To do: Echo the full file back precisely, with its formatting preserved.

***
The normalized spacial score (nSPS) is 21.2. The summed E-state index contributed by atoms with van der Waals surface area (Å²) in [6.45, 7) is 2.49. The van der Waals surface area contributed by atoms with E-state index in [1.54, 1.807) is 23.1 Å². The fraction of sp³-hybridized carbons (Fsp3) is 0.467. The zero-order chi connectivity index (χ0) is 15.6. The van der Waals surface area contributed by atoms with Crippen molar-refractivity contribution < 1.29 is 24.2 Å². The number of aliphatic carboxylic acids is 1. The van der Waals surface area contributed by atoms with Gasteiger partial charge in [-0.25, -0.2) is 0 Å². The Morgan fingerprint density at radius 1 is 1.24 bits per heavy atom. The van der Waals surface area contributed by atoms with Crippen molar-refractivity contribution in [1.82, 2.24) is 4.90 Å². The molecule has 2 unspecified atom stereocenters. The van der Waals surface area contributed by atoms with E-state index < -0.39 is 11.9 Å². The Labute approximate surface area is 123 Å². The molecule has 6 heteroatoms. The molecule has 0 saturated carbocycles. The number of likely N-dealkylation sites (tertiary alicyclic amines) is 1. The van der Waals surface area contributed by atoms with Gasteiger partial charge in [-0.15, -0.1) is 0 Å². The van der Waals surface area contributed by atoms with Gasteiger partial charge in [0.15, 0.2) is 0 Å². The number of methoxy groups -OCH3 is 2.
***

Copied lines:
The normalized spacial score (nSPS) is 21.2. The summed E-state index contributed by atoms with van der Waals surface area (Å²) in [6.45, 7) is 2.49. The van der Waals surface area contributed by atoms with E-state index in [1.54, 1.807) is 23.1 Å². The fraction of sp³-hybridized carbons (Fsp3) is 0.467. The zero-order chi connectivity index (χ0) is 15.6. The van der Waals surface area contributed by atoms with Crippen molar-refractivity contribution < 1.29 is 24.2 Å². The number of aliphatic carboxylic acids is 1. The van der Waals surface area contributed by atoms with Gasteiger partial charge in [-0.25, -0.2) is 0 Å². The Morgan fingerprint density at radius 1 is 1.24 bits per heavy atom. The van der Waals surface area contributed by atoms with Crippen molar-refractivity contribution in [1.82, 2.24) is 4.90 Å². The molecule has 2 unspecified atom stereocenters. The van der Waals surface area contributed by atoms with E-state index < -0.39 is 11.9 Å². The Labute approximate surface area is 123 Å². The molecule has 6 heteroatoms. The molecule has 0 saturated carbocycles. The number of likely N-dealkylation sites (tertiary alicyclic amines) is 1. The van der Waals surface area contributed by atoms with Gasteiger partial charge in [-0.15, -0.1) is 0 Å². The van der Waals surface area contributed by atoms with Gasteiger partial charge in [0.15, 0.2) is 0 Å². The number of methoxy groups -OCH3 is 2.